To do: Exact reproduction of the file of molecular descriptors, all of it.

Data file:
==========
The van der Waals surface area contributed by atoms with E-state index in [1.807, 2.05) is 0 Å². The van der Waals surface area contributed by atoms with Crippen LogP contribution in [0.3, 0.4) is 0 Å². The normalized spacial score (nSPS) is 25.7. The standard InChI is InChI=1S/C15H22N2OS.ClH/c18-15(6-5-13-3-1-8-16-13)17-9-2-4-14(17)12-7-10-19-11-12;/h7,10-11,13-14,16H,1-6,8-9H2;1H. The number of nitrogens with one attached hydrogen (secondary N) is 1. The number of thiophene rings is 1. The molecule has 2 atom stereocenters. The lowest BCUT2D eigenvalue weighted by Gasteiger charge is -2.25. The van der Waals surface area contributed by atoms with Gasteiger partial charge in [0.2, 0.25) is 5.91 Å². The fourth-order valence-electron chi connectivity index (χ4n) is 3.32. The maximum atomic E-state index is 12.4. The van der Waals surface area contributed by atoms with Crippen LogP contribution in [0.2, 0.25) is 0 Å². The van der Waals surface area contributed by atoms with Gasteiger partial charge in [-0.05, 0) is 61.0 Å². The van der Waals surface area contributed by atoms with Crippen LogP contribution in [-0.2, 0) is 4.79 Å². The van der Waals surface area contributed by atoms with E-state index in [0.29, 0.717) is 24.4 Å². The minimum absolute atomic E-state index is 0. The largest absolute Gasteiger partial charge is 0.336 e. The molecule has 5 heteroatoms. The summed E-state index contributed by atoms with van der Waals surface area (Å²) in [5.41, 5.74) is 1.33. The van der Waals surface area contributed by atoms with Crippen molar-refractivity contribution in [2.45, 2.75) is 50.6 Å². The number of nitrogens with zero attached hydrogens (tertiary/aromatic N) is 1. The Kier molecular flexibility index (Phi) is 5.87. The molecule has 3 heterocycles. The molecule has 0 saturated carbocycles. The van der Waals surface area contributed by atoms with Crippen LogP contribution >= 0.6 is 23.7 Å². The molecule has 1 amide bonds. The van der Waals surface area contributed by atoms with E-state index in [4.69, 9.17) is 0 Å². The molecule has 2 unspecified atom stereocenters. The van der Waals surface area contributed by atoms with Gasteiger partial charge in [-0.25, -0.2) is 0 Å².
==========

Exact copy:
The van der Waals surface area contributed by atoms with E-state index in [1.807, 2.05) is 0 Å². The van der Waals surface area contributed by atoms with Crippen LogP contribution in [0.3, 0.4) is 0 Å². The normalized spacial score (nSPS) is 25.7. The standard InChI is InChI=1S/C15H22N2OS.ClH/c18-15(6-5-13-3-1-8-16-13)17-9-2-4-14(17)12-7-10-19-11-12;/h7,10-11,13-14,16H,1-6,8-9H2;1H. The number of nitrogens with one attached hydrogen (secondary N) is 1. The number of thiophene rings is 1. The molecule has 2 atom stereocenters. The lowest BCUT2D eigenvalue weighted by Gasteiger charge is -2.25. The van der Waals surface area contributed by atoms with Gasteiger partial charge in [0.2, 0.25) is 5.91 Å². The fourth-order valence-electron chi connectivity index (χ4n) is 3.32. The maximum atomic E-state index is 12.4. The van der Waals surface area contributed by atoms with Crippen LogP contribution in [0.2, 0.25) is 0 Å². The van der Waals surface area contributed by atoms with Gasteiger partial charge in [-0.05, 0) is 61.0 Å². The van der Waals surface area contributed by atoms with Crippen LogP contribution in [-0.2, 0) is 4.79 Å². The van der Waals surface area contributed by atoms with E-state index in [0.29, 0.717) is 24.4 Å². The minimum absolute atomic E-state index is 0. The largest absolute Gasteiger partial charge is 0.336 e. The molecule has 5 heteroatoms. The summed E-state index contributed by atoms with van der Waals surface area (Å²) in [5.41, 5.74) is 1.33. The van der Waals surface area contributed by atoms with Crippen molar-refractivity contribution in [2.45, 2.75) is 50.6 Å². The number of nitrogens with zero attached hydrogens (tertiary/aromatic N) is 1. The Kier molecular flexibility index (Phi) is 5.87. The molecule has 3 heterocycles. The molecule has 0 saturated carbocycles. The van der Waals surface area contributed by atoms with Crippen LogP contribution >= 0.6 is 23.7 Å². The molecule has 1 amide bonds. The van der Waals surface area contributed by atoms with E-state index in [4.69, 9.17) is 0 Å². The molecule has 2 unspecified atom stereocenters. The van der Waals surface area contributed by atoms with Gasteiger partial charge in [-0.25, -0.2) is 0 Å².